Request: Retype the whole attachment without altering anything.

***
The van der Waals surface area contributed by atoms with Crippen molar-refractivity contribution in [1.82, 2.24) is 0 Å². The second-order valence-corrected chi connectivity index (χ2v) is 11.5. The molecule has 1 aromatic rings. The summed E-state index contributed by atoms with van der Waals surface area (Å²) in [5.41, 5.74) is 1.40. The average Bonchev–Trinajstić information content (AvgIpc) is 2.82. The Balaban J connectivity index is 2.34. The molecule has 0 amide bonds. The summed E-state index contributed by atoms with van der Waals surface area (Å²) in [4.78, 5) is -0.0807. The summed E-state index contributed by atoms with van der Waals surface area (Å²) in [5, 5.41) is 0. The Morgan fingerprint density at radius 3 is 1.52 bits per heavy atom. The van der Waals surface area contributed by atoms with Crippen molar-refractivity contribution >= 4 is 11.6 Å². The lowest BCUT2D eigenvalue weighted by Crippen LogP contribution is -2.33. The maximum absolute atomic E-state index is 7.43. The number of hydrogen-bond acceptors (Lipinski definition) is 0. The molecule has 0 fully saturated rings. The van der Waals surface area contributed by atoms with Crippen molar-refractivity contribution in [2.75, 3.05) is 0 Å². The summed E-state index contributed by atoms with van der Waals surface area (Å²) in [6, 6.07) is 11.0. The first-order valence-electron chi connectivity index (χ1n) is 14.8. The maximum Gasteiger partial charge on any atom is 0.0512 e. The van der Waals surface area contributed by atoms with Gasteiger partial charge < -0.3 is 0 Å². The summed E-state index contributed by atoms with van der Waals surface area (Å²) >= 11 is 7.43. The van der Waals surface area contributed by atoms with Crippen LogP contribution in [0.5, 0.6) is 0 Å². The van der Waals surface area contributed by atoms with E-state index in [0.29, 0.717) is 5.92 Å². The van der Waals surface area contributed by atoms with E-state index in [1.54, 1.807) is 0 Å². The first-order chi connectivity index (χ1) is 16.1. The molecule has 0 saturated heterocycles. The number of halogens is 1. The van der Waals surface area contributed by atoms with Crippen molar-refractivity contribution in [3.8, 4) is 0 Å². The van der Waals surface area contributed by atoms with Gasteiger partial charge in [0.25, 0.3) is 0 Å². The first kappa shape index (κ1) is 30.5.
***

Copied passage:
The van der Waals surface area contributed by atoms with Crippen molar-refractivity contribution in [1.82, 2.24) is 0 Å². The second-order valence-corrected chi connectivity index (χ2v) is 11.5. The molecule has 1 aromatic rings. The summed E-state index contributed by atoms with van der Waals surface area (Å²) in [5.41, 5.74) is 1.40. The average Bonchev–Trinajstić information content (AvgIpc) is 2.82. The Balaban J connectivity index is 2.34. The molecule has 0 amide bonds. The summed E-state index contributed by atoms with van der Waals surface area (Å²) in [4.78, 5) is -0.0807. The summed E-state index contributed by atoms with van der Waals surface area (Å²) in [5, 5.41) is 0. The Morgan fingerprint density at radius 3 is 1.52 bits per heavy atom. The van der Waals surface area contributed by atoms with Crippen molar-refractivity contribution >= 4 is 11.6 Å². The lowest BCUT2D eigenvalue weighted by Crippen LogP contribution is -2.33. The maximum absolute atomic E-state index is 7.43. The number of hydrogen-bond acceptors (Lipinski definition) is 0. The molecule has 0 fully saturated rings. The van der Waals surface area contributed by atoms with Crippen molar-refractivity contribution in [2.75, 3.05) is 0 Å². The summed E-state index contributed by atoms with van der Waals surface area (Å²) in [6, 6.07) is 11.0. The first-order valence-electron chi connectivity index (χ1n) is 14.8. The maximum Gasteiger partial charge on any atom is 0.0512 e. The van der Waals surface area contributed by atoms with Gasteiger partial charge < -0.3 is 0 Å². The summed E-state index contributed by atoms with van der Waals surface area (Å²) >= 11 is 7.43. The van der Waals surface area contributed by atoms with Crippen LogP contribution in [0.5, 0.6) is 0 Å². The van der Waals surface area contributed by atoms with E-state index in [0.29, 0.717) is 5.92 Å². The van der Waals surface area contributed by atoms with E-state index in [1.54, 1.807) is 0 Å². The first-order chi connectivity index (χ1) is 16.1. The molecule has 0 saturated heterocycles. The number of halogens is 1. The van der Waals surface area contributed by atoms with Crippen molar-refractivity contribution in [3.8, 4) is 0 Å². The van der Waals surface area contributed by atoms with Gasteiger partial charge in [0.25, 0.3) is 0 Å². The first kappa shape index (κ1) is 30.5.